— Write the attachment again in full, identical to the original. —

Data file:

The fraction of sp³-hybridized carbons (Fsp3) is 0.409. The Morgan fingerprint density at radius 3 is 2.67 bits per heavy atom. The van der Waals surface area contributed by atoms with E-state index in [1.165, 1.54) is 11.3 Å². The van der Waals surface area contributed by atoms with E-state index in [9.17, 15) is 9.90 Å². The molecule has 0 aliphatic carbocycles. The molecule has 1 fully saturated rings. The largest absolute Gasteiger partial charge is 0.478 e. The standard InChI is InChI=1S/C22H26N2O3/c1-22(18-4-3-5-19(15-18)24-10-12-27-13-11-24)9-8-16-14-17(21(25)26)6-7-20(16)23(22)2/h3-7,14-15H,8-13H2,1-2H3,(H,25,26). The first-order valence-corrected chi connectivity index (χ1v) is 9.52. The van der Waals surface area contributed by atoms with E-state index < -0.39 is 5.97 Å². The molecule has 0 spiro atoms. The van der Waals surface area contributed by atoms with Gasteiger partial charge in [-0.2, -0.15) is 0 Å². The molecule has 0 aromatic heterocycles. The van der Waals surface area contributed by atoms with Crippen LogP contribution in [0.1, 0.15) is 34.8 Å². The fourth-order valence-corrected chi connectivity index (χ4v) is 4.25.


The fraction of sp³-hybridized carbons (Fsp3) is 0.409. The Morgan fingerprint density at radius 3 is 2.67 bits per heavy atom. The van der Waals surface area contributed by atoms with E-state index in [1.165, 1.54) is 11.3 Å². The van der Waals surface area contributed by atoms with E-state index in [9.17, 15) is 9.90 Å². The molecule has 0 aliphatic carbocycles. The molecule has 1 fully saturated rings. The largest absolute Gasteiger partial charge is 0.478 e. The standard InChI is InChI=1S/C22H26N2O3/c1-22(18-4-3-5-19(15-18)24-10-12-27-13-11-24)9-8-16-14-17(21(25)26)6-7-20(16)23(22)2/h3-7,14-15H,8-13H2,1-2H3,(H,25,26). The first-order valence-corrected chi connectivity index (χ1v) is 9.52. The van der Waals surface area contributed by atoms with E-state index < -0.39 is 5.97 Å². The molecule has 0 spiro atoms. The van der Waals surface area contributed by atoms with Gasteiger partial charge in [-0.2, -0.15) is 0 Å². The molecule has 0 aromatic heterocycles. The van der Waals surface area contributed by atoms with Crippen LogP contribution in [0.1, 0.15) is 34.8 Å². The fourth-order valence-corrected chi connectivity index (χ4v) is 4.25.